Friday, July 20, 2007

DSG Is The Future

The advent of new DSG (Direct Shift Gearbox) transmissions like the one available on VW/Audi products has led me to ask a question. Is this the end of the conventional manual transmission? In my opinion, it may be. I'll go even further and say that they will also replace conventional automatic transmissions as well. I'm sure many will disagree with me especially regarding the manual transmission. Yes, they have been predicting the demise of the manual for years and it hasn't happened yet. But I think that was because there were no decent options to replace it. At least not until now.

So far I have not had the opportunity to test drive a car with a DSG type of transmission, but all of the reviews I have read about them seem to suggest that they are the best thing since sliced bread. Now before I go further, lets discuss the operation of the DSG transmission compared to other types of transmissions. It is much more like a manual transmission in that it uses clutches that directly connect the transmission to the engine. A computer and solenoids are used to engage and disengage the clutches and to shift gears. Automatic transmissions use fluid pressure and clutch packs within the transmission to change gears and they have no direct physical connection to the engine. Instead they use a torque converter which has fluid in it and two turbines facing each other.

An example of how the torque converter operates would be to position two fans facing one another and switch one on. The air blowing from one fan will start the other turning even though it is switched off. The on fan represents the engine side and the off fan is the transmission side. The only transmission that really compares to the DSG type is what I'll refer to an SMG (Sequential Manual Gearbox) type. SMG was actually the name of the BMW version of this gearbox. Other companies have their own names such as Lamborghini's E-Gear and Ferrari's F1 gearbox. The SMG type is basically a conventional manual gearbox that uses a computer and solenoids to shift the gears and operate the clutch. The big difference between the SMG type and the DSG type is that the DSG uses a dual clutch setup instead of a single clutch like a traditional manual or SMG. This allows the DSG to be much smoother and quicker in upshifts because one clutch is for the even gears and one is for the odd ones. Therefore, during acceleration, the DSG has one clutch engaged for the current gear while the second clutch has already engaged the next gear up ready to switch over when told to by the computer. This happens lightning quick and very smoothly. It seems pretty neat. You can read up more on the DSG type of transmission here.

Presently the only DSG type of transmission available on a production car is the VW/Audi version. Just about every manufacturer is working on one of their own though and it's only a matter of time before we see lots more of them. From what I've read Nissan will introduce a version with the upcoming GTR, Honda is developing a DSG type for the Acura NSX replacement, Toyota is developing one for the upcoming Lexus LF-A supercar, BMW has one in development to replace their heavily criticized SMG tranny, Mitsubishi will introduce one in the Lancer Evolution X, and Porsche is also developing one presumably to replace their somewhat outdated Tiptronic automatic. I'm pretty sure most of the American manufacturers are also at work but I have nothing specific on their development so far.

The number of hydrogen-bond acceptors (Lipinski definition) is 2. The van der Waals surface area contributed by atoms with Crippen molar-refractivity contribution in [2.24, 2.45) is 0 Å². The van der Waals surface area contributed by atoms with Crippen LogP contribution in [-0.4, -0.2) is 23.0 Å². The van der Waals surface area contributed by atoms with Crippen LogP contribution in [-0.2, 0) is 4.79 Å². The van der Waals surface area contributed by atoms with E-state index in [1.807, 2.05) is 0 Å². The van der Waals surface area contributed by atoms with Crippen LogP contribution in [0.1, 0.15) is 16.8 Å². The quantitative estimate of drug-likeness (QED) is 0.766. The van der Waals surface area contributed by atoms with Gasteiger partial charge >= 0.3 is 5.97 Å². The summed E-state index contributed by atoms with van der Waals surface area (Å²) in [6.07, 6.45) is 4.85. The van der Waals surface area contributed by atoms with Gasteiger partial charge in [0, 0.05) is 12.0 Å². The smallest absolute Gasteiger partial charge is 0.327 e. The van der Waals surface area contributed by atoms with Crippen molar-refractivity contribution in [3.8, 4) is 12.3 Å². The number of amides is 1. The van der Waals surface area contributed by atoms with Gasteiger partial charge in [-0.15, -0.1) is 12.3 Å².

I think it's a matter of time before these transmissions become the only choice in most vehicles. Everything I have read suggests that the DSG tranny is just as good as, if not better, in manual mode than the SMG type. The DSG also appears to completely blow away the SMG type when it comes to automatic mode where most of the SMG types have been criticized for being clunky and very jerky. Now where automatic transmissions are concerned, the DSG seems to be about as good and smooth as an automatic in full auto mode. In manual mode it's no contest as the DSG clearly blows away any automatic tranny in manual mode. I see no reason for the auto and manual trannies to stick around after the DSG takes hold. The only other choice of trans in the future will probably be the CVT (Continually Variable Transmission) for economy and mileage.

I really hope I'm wrong since I'm an avid manual transmission enthusiast. Or as my wife puts it, I'm a "manual snob". I can't stand automatics and I feel they have no place in any car with even a hint of sporty intentions. Forget about an automatic in a sports car. To me that is a sacrilege and it actually makes me angry when I see one. I look down upon those who can't or won't drive a manual. Unfortunately, here in the U.S., most people would rather sit back and let the car do most of the work. They want to be able to drive with one hand while eating, drinking, making a cell call and texting at the same time. I think driving a manual is quickly becoming a lost art form that a shrinking minority of us actually still enjoy. Even the automated manuals can't deliver the same driving satisfaction and connection to what the car is doing that a true old fashioned stick shift with a clutch pedal can.

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